Dear Mayor Ballard,
You need to talk to your guys. They are not giving you the best advice.
When they drafted your veto message on the hotel housekeepers’ blacklisting ordinance, they told you a state anti-blacklisting statute is already on the books. There is such a law, but it applies only to workers who have been “discharged.”
The ordinance you vetoed is not about hotel maids who have been fired. It is about hotel maids who aren’t getting enough hours and want a second job. It is also about hotel maids who want to switch jobs but cannot because the hotels have agreed with the labor contractors not to hire anyone who is working for the contractors.
If at least one of your staff members had attended the hearings, that person might have told you this.
Including these mistakes in your veto message mistakenly makes you appear ill-informed.
You have 28 lawyers on the payroll at city legal and at least another couple on your personal staff. You might want to ask them how it is that they did not know the law applied only to firings and not to hotel maids who merely want to support their families. I don’t want anyone to get fired, but maybe someone should lose his seat in your suite at Lucas Oil.
When you went to Black Expo and were speaking to hotel maids, you repeated this mistake, saying there was already a law on the books against blacklisting. Mind you, I agree this was an innocent error on your part, but certainly not on the part of your legal advisers who should do a better job of keeping you up to date.
While still talking to the hotel maids, you said you “didn’t want to talk about this.” I understand and sympathize with your desire not to discuss public policy issues in public, but whoever advised you to say this did not have your best interests at heart. This comment unfairly makes you look unconcerned and somewhat aloof. I am confident this is not the impression you wish to impart.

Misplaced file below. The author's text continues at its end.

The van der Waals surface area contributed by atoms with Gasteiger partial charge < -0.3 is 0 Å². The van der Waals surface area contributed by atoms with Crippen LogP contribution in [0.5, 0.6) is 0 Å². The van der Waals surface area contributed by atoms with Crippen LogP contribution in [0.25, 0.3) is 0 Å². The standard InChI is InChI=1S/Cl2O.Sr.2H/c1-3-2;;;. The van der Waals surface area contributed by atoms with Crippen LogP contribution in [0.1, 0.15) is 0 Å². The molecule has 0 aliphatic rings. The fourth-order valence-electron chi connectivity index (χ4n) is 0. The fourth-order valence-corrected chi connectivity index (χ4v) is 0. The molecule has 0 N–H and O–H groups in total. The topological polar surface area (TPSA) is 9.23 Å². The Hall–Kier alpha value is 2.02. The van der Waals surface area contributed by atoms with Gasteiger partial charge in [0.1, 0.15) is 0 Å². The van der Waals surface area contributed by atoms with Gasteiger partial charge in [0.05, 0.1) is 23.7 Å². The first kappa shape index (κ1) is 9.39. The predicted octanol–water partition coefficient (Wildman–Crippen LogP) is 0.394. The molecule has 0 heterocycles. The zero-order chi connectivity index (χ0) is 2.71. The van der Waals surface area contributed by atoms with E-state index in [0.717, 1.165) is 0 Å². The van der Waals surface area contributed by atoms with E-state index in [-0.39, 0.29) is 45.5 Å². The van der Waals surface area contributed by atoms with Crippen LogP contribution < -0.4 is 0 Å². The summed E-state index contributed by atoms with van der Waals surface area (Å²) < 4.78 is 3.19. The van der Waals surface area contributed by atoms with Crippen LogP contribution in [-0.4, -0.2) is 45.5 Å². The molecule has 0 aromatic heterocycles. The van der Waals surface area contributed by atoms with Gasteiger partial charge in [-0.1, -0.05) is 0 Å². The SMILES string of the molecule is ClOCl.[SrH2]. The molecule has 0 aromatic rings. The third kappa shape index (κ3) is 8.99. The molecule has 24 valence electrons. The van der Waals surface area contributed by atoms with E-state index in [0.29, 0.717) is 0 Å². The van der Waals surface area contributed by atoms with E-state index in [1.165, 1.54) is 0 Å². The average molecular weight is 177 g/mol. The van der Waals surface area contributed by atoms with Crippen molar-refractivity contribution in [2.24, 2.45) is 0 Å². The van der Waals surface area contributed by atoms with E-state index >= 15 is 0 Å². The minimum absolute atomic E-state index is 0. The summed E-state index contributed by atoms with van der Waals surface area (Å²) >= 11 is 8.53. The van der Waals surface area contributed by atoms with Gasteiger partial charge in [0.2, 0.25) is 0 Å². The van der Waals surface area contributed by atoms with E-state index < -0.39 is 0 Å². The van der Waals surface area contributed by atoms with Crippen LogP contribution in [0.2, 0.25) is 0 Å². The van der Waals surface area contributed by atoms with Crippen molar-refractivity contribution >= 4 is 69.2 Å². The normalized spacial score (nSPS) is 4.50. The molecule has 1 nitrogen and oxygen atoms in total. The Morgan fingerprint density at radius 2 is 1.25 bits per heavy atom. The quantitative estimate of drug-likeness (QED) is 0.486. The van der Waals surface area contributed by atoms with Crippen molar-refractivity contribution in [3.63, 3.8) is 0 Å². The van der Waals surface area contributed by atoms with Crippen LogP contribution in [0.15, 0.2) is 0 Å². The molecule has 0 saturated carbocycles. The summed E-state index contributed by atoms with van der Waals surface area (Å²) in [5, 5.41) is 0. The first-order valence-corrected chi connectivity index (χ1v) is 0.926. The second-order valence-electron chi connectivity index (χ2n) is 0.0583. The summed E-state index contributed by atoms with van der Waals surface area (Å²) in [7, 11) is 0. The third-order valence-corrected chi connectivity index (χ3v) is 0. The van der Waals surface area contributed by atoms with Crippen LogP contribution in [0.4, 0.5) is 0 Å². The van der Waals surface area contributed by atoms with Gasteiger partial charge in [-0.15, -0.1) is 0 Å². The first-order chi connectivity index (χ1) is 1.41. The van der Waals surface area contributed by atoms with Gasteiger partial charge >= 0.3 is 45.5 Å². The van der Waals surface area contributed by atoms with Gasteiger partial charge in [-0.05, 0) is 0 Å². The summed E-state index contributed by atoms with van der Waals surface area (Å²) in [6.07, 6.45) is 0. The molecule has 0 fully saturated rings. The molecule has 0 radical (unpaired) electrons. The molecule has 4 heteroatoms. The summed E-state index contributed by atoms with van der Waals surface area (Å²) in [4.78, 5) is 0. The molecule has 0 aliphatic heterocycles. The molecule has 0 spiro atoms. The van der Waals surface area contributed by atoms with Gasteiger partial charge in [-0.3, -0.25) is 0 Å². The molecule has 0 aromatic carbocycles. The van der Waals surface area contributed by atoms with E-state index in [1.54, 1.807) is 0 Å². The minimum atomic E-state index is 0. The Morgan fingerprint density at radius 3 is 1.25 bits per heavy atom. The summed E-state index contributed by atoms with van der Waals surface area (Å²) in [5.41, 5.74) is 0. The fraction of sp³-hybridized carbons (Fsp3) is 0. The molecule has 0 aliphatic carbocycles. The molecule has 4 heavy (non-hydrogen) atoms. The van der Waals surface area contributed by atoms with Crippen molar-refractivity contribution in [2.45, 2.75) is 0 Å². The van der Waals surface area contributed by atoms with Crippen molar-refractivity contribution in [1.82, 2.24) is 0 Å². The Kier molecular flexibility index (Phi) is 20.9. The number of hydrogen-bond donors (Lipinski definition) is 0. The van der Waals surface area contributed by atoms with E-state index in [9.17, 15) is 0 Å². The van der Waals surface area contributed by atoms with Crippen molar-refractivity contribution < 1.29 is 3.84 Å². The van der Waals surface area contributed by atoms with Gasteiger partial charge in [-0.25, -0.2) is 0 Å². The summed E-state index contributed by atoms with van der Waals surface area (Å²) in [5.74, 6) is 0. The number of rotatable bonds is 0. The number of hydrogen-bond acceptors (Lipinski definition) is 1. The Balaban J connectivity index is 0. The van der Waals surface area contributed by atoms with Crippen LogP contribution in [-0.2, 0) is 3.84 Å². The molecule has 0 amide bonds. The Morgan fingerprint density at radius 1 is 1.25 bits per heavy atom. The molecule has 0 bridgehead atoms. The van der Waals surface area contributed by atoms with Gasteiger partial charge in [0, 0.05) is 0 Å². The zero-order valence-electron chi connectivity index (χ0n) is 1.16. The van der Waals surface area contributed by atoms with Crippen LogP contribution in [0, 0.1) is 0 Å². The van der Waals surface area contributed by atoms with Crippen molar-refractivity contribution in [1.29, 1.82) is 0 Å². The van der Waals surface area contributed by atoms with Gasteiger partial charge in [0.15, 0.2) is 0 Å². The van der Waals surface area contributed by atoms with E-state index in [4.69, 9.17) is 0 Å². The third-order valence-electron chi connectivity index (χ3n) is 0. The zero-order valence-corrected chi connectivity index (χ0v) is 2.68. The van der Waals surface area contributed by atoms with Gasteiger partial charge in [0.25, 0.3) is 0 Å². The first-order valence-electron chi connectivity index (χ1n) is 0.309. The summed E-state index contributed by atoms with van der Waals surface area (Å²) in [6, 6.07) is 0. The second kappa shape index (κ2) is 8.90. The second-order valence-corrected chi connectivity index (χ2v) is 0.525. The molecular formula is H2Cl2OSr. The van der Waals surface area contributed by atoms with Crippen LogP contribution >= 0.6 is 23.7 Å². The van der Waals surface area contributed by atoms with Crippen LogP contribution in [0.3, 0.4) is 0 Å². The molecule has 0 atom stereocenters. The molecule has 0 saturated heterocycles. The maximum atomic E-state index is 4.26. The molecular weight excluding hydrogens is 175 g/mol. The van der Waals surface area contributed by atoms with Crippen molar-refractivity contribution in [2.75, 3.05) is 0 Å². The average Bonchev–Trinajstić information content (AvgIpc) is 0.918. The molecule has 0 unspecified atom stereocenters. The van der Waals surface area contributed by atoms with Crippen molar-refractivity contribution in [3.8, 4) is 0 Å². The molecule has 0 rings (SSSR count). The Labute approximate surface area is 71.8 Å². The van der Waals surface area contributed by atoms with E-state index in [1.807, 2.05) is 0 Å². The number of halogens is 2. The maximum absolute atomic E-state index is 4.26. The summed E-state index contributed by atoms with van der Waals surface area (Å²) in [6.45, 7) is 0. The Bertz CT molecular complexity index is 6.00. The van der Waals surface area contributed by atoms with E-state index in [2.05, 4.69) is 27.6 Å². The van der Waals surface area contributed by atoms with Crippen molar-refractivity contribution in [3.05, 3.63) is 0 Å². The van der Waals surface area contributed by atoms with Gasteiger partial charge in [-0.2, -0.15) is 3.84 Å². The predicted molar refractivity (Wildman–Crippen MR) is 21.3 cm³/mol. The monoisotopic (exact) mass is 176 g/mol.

And while you’re talking to your guys (I keep writing “guys” because the highest-paid people on your staff are males. I bet they haven’t told you that, either.), you might ask them when they were planning to tell you about the 24-percent pay raises they gave themselves back in May.
I know, I know. I’d be pretty upset, too, if I were you. Can you imagine the kerfuffle the liberals will raise when they hear about this? Your opponents will make all kinds of unfair criticisms about priorities. I can just imagine the invidious comparisons council Democrats will make when you announce public-safety service cuts in next year’s budget. Mark my word. They’ll compare your advisers’ $120,000 salaries to the pay of teachers, police officers and firefighters.
They might even stoop to compare your staff’s pay raises to those received by the average Indianapolis worker over the past five years.
Or even worse, compare your aides’ $23,000 pay raises with the $15,000 annual pay of full-time hotel maids.
From one Marine to another, whoever came up with this pay raise scheme has done you no favors.
But what I find really upsetting is the cheek your aides have shown in paying themselves so much more than you make. Where do these people get off?
Do they have to show up on Saturday mornings for bike rides in Garfield Park? I doubt it. Have they had to be at the airport at some ungodly hour to go on trade mission trips to Europe and Asia? I think not.
I realize you don’t always get the final say on your staff selections, but this current crop does not have your back.
All the best.•
• Mahern has been an assistant to U.S. Rep. Andy Jacobs and U.S. Sen. Birch Bayh and served in the Indiana Senate. Send comments on this column to email@example.com.